Most Reverend Father Superior,
I received Your Reverence’s letter this morning. I thank you most sincerely for it.
I could do what you indicate to me (vow of perfection), at the moment of blessing, in the afternoon, but, as you said to me that you wish to know for sure the day, in order to celebrate Holy Mass and also to take an oath on that day, and, as I have until the end of year, I choose to wait for the 26th of August, the feast of the most pure Heart of Mary.
It seems to me opportune to go into my annual retreat beforehand and, so, I will prepare myself better or Our Lord will prepare me, and I will thus ensure a greater protection from the Immaculate Heart of Mary.
I know that nature feels, regarding this act [the vow of perfection], a repugnance for death but I recognize that it is God who wants it.
He asks it of me in all ways, by Himself and by means of obedience. It is not possible for me to resist more. Until now I have not met a Mother Superior or any confessor who says the contrary to me. Sometimes these acts are so easy to be prohibited to other souls and, to me, no one feels inspired to such a prohibition. So far so good! It is necessary to die in life to live in death[.] …
To my knowledge, I have succeeded in not refusing a single thing. But the Lord is asking me to be completely attentive at all times to the Rule which at this moment indicates his will to me, and that I must embrace it unhesitatingly in the light of the more perfect part that it prescribes. I think it is a lot for my weakness. The Lord is not asking me in a general way, as St. Teresa says, for a disposition of soul in embracing the more perfect thing. He is asking for it every instant, at every moment. I need, therefore, charity to dominate my nature completely. But I give everything over to the action of grace in my soul and to the protection of the Immaculate Heart of my so dear Mother in Heaven. She will help me, so I hope.
I am very weak in the practice of charity with those close to me. It is one of the areas where I have most to do and which presses itself to me as more difficult for various circumstances. It is necessary not to forget, not even for a single moment, the maxim that commands to see, hear and hold one’s tongue, within and without.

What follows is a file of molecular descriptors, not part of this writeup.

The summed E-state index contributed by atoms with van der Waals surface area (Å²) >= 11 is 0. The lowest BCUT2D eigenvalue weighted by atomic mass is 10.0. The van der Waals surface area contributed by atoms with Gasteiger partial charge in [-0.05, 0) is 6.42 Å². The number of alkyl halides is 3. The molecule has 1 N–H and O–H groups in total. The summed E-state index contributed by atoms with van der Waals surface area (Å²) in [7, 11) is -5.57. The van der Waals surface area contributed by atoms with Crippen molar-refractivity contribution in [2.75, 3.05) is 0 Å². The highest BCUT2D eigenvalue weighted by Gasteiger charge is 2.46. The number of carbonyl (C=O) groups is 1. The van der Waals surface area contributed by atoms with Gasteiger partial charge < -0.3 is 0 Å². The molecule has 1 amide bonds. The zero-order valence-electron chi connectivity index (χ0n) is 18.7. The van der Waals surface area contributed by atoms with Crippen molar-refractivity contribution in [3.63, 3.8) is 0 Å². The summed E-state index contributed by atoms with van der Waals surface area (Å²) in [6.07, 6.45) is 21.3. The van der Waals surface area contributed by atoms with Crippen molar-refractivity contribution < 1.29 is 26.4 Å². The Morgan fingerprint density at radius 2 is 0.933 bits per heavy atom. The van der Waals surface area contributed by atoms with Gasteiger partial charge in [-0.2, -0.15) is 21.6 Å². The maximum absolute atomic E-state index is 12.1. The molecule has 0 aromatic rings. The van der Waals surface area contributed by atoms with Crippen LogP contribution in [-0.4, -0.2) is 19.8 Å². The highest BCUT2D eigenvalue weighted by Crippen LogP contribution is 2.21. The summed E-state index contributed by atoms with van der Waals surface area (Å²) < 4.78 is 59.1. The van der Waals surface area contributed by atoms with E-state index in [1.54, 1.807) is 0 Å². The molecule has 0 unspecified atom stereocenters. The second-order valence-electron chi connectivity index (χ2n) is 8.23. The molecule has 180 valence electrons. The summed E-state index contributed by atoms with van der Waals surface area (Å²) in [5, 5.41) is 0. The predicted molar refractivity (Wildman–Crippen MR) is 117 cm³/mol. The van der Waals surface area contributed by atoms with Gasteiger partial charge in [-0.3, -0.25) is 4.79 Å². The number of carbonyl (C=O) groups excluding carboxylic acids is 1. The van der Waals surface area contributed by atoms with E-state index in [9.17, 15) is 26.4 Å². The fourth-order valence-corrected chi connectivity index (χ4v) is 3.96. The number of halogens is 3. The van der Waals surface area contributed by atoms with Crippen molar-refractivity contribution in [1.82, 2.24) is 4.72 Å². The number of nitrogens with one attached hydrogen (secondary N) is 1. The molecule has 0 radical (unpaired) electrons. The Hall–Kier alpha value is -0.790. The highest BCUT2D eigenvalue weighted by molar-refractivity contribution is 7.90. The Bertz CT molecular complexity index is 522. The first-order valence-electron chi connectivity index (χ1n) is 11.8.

Good! God will help me. I don’t want to say more lest I again lose my good spirits. Your Reverence commands me to be trusting. I trust, then, out of obedience. 
Once again, in keeping with her truly maximal character, Lucia declares that the vow of perfection taken by St. Teresa is not perfect enough for her, but that, despite the repugnance of her character, she must do even more to respond to God’s call. As she wrote to Fr. Gonçalves in 1942:
Life for me is difficult, very difficult; but that’s the way it has to be until God decides otherwise.
Pray a lot for me, to see if I will attain, shortly, this level of love that God wishes, so that I fly, in the near future, to Heaven. Oh, that I would be there now, right now! 
Lucia was not to “fly to Heaven” for another 63 years.
Ascending the Mountain of the Lord
As a Dorothean sister, Lucia, or Sr. Maria Lucia das Dores, occupied herself with a large variety of tasks – as a sacristan, cook, doorkeeper, awakener, refectory caretaker, linen-keeper, and nurse’s assistant. Lucia abandoned herself to these tasks with the full spirit of her vow of perfection. Such tasks were difficult to reconcile with such a vow, however, as Lucia discovered when some mothers wanted windows opened and other mothers wanted the same windows closed. Added to this was the trial Lucia faced due to her temperament, since several Sisters complained that “she was a little bad-tempered, and her answers caused discontentment.” Moreover, it is difficult to maintain a vow of perfection when those around you have not made a similar vow themselves. Once, when a sister was cleaning the convent cesspit, this sister exclaimed, “It is said that God is everywhere. Is he here too?” Lucia replied, “Why not?” Then she fished a rosary out of the cesspit and said, “Here’s the proof!” Later, when the communists arrived at Tuy in 1936, Lucia gave them the task of piping the cesspit, which they did to her great satisfaction .
Moreover, Lucia was by nature a practical joker. On one occasion, we have this testimony from her fellow, Sr. Sara Fernandes de Castro:
One sister was feeling very cold. Sr. Lucia filled six water-bottles with cold water and put them into the bed. But there was one with warm water in it.